In verse 10 Job talks about God knowing what he is going through. He says, “[God] knows the way that I take.” Job has continued to follow after God, even though he doesn’t understand why all these bad things are happening. Sometimes, when we encounter difficult times in our lives, we may be tempted to abandon God. We may be mad at God for what is going on. There have been times like that in my life, and I’m sure that you’ve had your moments as well. You are mad, and you’re not exactly on speaking terms. Those are the times when we need to come back to Job.
Job lost everything, but he continued to live as he did before. He was a blameless and upright man before all this happens, and he continued to walk in the ways of the Lord. Verses 11-12 say, “My foot has held fast to his steps; I have kept his way and have not turned aside. I have not departed from the commandment of his lips; I have treasured the words of his mouth more than my portion of food.” We get a picture of a guy who was blameless and upright before losing everything. And in verses 11-12, we hear the words of a guy who continued to seek after God, even though everything around him was falling apart.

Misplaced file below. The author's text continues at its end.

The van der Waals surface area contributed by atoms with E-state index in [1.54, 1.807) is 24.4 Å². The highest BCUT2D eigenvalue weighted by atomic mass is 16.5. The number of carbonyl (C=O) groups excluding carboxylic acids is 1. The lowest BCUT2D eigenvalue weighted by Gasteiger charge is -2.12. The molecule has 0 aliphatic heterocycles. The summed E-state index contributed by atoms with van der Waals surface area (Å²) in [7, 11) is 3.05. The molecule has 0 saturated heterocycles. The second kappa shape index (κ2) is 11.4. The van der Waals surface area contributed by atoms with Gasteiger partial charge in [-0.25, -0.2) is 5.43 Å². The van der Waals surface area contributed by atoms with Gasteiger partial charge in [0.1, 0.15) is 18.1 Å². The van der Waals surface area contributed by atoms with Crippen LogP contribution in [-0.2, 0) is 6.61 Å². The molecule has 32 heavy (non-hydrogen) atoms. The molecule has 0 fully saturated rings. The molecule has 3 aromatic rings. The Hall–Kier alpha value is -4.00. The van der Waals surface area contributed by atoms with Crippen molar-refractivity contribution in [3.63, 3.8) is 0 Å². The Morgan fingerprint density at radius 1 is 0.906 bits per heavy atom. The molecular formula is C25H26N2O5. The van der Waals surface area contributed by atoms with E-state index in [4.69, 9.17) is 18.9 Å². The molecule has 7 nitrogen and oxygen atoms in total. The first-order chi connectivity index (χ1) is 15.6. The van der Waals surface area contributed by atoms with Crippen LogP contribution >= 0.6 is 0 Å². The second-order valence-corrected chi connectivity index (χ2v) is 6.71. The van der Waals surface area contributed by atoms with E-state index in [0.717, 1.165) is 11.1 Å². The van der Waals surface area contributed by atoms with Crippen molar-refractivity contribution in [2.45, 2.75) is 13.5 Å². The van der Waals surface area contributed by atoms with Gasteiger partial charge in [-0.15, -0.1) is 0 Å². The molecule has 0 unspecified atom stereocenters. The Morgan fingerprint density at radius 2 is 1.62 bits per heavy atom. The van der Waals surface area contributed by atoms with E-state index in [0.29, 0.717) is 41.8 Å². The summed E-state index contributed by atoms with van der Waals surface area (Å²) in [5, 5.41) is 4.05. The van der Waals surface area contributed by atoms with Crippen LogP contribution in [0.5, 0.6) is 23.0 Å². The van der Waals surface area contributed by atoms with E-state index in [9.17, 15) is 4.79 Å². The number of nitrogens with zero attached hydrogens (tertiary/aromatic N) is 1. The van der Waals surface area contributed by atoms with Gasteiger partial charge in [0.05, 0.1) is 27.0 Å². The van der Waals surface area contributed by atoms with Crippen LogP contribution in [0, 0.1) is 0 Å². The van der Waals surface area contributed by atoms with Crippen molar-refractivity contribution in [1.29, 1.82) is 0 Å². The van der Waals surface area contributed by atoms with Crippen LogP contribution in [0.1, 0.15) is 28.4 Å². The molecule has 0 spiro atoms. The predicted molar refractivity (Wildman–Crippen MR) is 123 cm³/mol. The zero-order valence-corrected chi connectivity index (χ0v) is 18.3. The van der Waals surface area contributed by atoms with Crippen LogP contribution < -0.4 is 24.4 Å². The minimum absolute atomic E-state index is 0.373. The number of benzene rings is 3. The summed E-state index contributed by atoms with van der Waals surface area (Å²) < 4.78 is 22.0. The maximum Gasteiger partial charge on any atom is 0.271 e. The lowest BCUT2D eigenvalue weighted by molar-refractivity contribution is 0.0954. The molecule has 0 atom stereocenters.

So, what can we learn from Job this morning? I think it comes down to something very simple. When we face the difficult times; when things around us are falling apart, we have two choices. First, we can push God away. We can blame God for everything that is going on in our lives and shut Him out. I’m not saying that it is the best choice, but it certainly one that we can, and sometimes have made.
Second, we can draw closer to God in the midst of our pain. We can search and search and search for the answers, but, the truth is, the search will wear us down, and we’ll wind up empty-handed. We could wish that we could talk with God face to face, but that is a very rare occurrence in history. While we may not see God at work, we have to trust that He is. We have to continue in our relationship with Him; draw closer to Him in the times of pain that we will inevitably face in our lives. Don’t give up on God, because He will never give up on you.